(b. Béziers, 18 Aug. 1908; d. Paris, 30 Mar. 1988)
French; Prime Minister 1955 Edgar Faure came from a middle-class family and trained as a lawyer. He first acquired prominence in 1945 as one of the French prosecutors at the Nuremberg trials and then entered the National Assembly for the eastern department of Jura. Able and ambitious, a natural governmentalist unencumbered by strong doctrinal convictions, he held a number of posts in the short-lived coalitions of the Fourth Republic and succeeded Mendès France as Prime Minister in 1955. In office he continued the decolonization programme of his predecessor and was an early advocate of the EEC. In December 1995, however, he dissolved the National Assembly and called a snap election. His decision, although legal, caused great controversy for its disregard of the constitutional code of French Republicanism. He was expelled from the Radical Party and lost the political, and personal, friendship of Mendès France.
The return to power of de Gaulle in 1958 ended the ministerial career of many of the party leaders of the Fourth Republic. Faure, however, adapted quickly to the new rules of the political game and put his trouble-shooting skills at the service of de Gaulle. In 1966 he was appointed minister of Agriculture with the task of calming an—electorally important—farming community which had been offended by the rationalization programme of his predecessor Edgard Pisani. The clearest acknowledgement of his talents came when de Gaulle asked him to become Minister of Education in the aftermath of the political chaos of the May 1968 events. Faure's brief was to draw up a plan for higher education which would democratize its structures while maintaining state control over the system. His law alienated the more conservative elements in the National Assembly but succeeded in defusing, if not solving, the crisis in the universities.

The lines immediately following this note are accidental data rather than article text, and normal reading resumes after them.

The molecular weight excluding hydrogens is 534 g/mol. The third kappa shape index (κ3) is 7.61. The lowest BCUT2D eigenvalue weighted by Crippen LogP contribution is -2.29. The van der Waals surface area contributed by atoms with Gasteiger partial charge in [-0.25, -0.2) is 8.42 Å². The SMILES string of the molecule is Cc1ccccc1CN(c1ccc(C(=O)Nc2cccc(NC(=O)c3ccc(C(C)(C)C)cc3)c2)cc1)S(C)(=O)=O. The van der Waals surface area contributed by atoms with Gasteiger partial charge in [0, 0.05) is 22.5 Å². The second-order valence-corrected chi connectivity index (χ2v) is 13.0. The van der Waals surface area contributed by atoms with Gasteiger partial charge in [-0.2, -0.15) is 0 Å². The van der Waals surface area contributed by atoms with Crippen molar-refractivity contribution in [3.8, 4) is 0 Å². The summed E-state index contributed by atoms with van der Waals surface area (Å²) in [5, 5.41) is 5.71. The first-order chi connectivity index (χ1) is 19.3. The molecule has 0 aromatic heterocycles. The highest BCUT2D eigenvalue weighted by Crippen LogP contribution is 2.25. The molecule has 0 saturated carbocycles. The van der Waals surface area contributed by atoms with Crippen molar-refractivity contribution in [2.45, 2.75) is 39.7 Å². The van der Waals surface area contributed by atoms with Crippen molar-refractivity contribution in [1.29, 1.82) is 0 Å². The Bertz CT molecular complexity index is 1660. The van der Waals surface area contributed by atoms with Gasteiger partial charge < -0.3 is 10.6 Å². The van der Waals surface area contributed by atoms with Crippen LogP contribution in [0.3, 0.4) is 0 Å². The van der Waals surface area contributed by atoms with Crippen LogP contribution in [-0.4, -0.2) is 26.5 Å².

Faure never held ministerial office after de Gaulle's resignation in 1969 but he remained an important figure in the parliamentary game. He was president of the National Assembly from 1973 to 1974 and nursed dreams of standing for the presidency in 1974. Towards the end of his life he became a supporter of Chirac and wrote several volumes of memoirs. A man of great intelligence and energy ‘Edgar’ (as he was familiarly known) was, in the last analysis, too clever by half to be suitable for the high offices which he craved.